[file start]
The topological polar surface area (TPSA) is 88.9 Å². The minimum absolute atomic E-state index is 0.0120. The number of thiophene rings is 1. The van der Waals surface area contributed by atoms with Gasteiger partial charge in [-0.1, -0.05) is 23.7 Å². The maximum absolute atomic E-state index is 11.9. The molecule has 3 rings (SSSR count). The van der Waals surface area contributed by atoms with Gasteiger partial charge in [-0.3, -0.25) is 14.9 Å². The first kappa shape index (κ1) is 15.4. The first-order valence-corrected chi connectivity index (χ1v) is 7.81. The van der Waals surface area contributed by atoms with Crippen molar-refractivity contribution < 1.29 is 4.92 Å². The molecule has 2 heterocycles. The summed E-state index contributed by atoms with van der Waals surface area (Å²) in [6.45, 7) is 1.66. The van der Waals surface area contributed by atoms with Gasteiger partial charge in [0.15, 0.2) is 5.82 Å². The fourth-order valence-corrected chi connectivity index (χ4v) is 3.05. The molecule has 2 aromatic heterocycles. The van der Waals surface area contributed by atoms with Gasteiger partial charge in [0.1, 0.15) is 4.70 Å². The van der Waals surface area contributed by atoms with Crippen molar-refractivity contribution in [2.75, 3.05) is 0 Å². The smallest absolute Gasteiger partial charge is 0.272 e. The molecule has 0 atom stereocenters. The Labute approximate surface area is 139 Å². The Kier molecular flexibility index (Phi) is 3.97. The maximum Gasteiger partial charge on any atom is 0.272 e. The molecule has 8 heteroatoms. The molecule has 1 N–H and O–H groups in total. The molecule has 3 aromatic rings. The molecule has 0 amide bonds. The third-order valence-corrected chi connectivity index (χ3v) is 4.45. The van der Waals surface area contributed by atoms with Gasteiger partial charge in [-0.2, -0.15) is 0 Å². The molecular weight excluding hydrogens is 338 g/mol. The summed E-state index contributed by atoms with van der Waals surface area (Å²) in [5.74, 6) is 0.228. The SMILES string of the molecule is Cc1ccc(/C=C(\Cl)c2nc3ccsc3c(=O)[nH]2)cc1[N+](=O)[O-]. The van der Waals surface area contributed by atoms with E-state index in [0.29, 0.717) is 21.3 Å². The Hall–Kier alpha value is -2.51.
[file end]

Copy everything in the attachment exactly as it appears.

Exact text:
The topological polar surface area (TPSA) is 88.9 Å². The minimum absolute atomic E-state index is 0.0120. The number of thiophene rings is 1. The van der Waals surface area contributed by atoms with Gasteiger partial charge in [-0.1, -0.05) is 23.7 Å². The maximum absolute atomic E-state index is 11.9. The molecule has 3 rings (SSSR count). The van der Waals surface area contributed by atoms with Gasteiger partial charge in [-0.3, -0.25) is 14.9 Å². The first kappa shape index (κ1) is 15.4. The first-order valence-corrected chi connectivity index (χ1v) is 7.81. The van der Waals surface area contributed by atoms with Crippen molar-refractivity contribution < 1.29 is 4.92 Å². The molecule has 2 heterocycles. The summed E-state index contributed by atoms with van der Waals surface area (Å²) in [6.45, 7) is 1.66. The van der Waals surface area contributed by atoms with Gasteiger partial charge in [0.15, 0.2) is 5.82 Å². The fourth-order valence-corrected chi connectivity index (χ4v) is 3.05. The molecule has 2 aromatic heterocycles. The van der Waals surface area contributed by atoms with Gasteiger partial charge in [0.1, 0.15) is 4.70 Å². The van der Waals surface area contributed by atoms with Crippen molar-refractivity contribution in [2.75, 3.05) is 0 Å². The smallest absolute Gasteiger partial charge is 0.272 e. The molecule has 0 atom stereocenters. The Labute approximate surface area is 139 Å². The Kier molecular flexibility index (Phi) is 3.97. The maximum Gasteiger partial charge on any atom is 0.272 e. The molecule has 8 heteroatoms. The molecule has 1 N–H and O–H groups in total. The molecule has 3 aromatic rings. The molecule has 0 amide bonds. The third-order valence-corrected chi connectivity index (χ3v) is 4.45. The van der Waals surface area contributed by atoms with Gasteiger partial charge in [-0.2, -0.15) is 0 Å². The molecular weight excluding hydrogens is 338 g/mol. The summed E-state index contributed by atoms with van der Waals surface area (Å²) in [5.74, 6) is 0.228. The SMILES string of the molecule is Cc1ccc(/C=C(\Cl)c2nc3ccsc3c(=O)[nH]2)cc1[N+](=O)[O-]. The van der Waals surface area contributed by atoms with E-state index in [0.29, 0.717) is 21.3 Å². The Hall–Kier alpha value is -2.51.